I was also lucky that it started raining so I could give up on my plans for the rest of the afternoon. I wish I had written down the names of the beers(s) I tried as they were all different, complex and left me with a heady, slightly wobbly, smile.
The coffee section of this post is pretty short as their really is only one choice – North Tea Power. Before going I searched on CoffeeGeek and other suitably nerdy places for any coffee recommendations and every single place discussed by them had now closed down.
And I think there may be a good reason. I am not sure Manchester needs more than North Tea Power. Not only do they do a great cup of a coffee but they are doing interesting and rewarding things with tea and espresso machines. I had a tea cappuccino that could duel it out with some of the beers from Port Street Beer House for best taste of the trip. Add in nice decor, great staff and well… in a city that takes 20 minutes to cross why go elsewhere?
Whilst Manchester doesn’t have a great selection of fusion Japanese-Peruvian-Southern-Indian cutting edge cuisine it does old school British culinary thuggery well. So you can get a proper all victorious English fry-up with ease. I tried the two places which feature in most people’s recommendation and both were great and both have their place.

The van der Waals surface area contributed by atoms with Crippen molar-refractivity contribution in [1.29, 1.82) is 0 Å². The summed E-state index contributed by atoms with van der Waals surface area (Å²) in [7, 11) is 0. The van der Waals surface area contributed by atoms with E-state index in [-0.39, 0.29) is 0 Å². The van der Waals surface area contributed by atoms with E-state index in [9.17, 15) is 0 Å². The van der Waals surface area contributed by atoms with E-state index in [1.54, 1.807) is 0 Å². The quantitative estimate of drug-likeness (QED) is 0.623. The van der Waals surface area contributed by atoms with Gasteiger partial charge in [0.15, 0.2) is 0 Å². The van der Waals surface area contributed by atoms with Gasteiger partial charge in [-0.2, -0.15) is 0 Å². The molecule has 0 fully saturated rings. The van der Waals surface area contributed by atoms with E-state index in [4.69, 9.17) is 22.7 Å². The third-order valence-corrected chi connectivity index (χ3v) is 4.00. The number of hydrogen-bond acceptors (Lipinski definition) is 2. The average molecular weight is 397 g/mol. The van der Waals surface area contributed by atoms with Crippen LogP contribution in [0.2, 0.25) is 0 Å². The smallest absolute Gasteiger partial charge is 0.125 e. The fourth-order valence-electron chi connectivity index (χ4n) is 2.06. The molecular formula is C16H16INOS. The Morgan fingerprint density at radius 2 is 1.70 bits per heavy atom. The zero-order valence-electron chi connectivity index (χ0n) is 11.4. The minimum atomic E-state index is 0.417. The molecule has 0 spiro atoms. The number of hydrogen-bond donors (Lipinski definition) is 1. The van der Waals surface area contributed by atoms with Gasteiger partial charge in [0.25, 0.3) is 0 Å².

First, Trof, this has won the best breakfast award for a few years in a row but I would recommend it as a place for brunch. The breakfast is everything it should be with hearty succulent sausage and high quality ingredients. However, it also comes in a nice funky bar which can serve you some vicious alcohol to get rid of hangovers.
Second, Koffee Pot, which would be my choice for the dirty fry-up. This is more like a proper dirty kaff where you go Monday to Friday to develop a good British gut. I loved it. I read a terrible tabloid, had a builders’ tea and decided I didn’t want to go back to a continent where English sausages, bacon and builders’ tea doesn’t exist.
So finally, some food. I was tipped to Almost Famous off Twitter and as soon as I read about it I thought… oh I see, a Meat Wagon/Easy/ Liquor clone. A semi-hidden pop up vibe burger bar. And I grudgingly went. But it is just plain better than MeatLiquor (as the last incarnation). The burgers are better, the vibe is better, the cocktails are (well actually they aren’t as good).
There was a big sign saying no photography as I went in. The burger was too pretty/ dirty looking to obey.
So that’s Manchester. I also went to the Imperial War Museum. Don’t go as it is Libeskind just taking easy cash and delivering slop.
- The Marble Arch - 73 Rochdale Road, Manchester M4 4HY
- Common - 39-41 Edge Street, Manchester M4 1HW
- Port Street Beer House - 39-41 Port Street, Manchester M1 2EQ
- North Tea Power - 36 Tib St, Manchester M4 1LA
- Trof - 6-8 Thomas Street, Manchester M4 1EU
- Koffee Pot - 21 Hilton Street, Manchester M1 1JJ
- Almost Famous - High Street, Manchester M4 1HP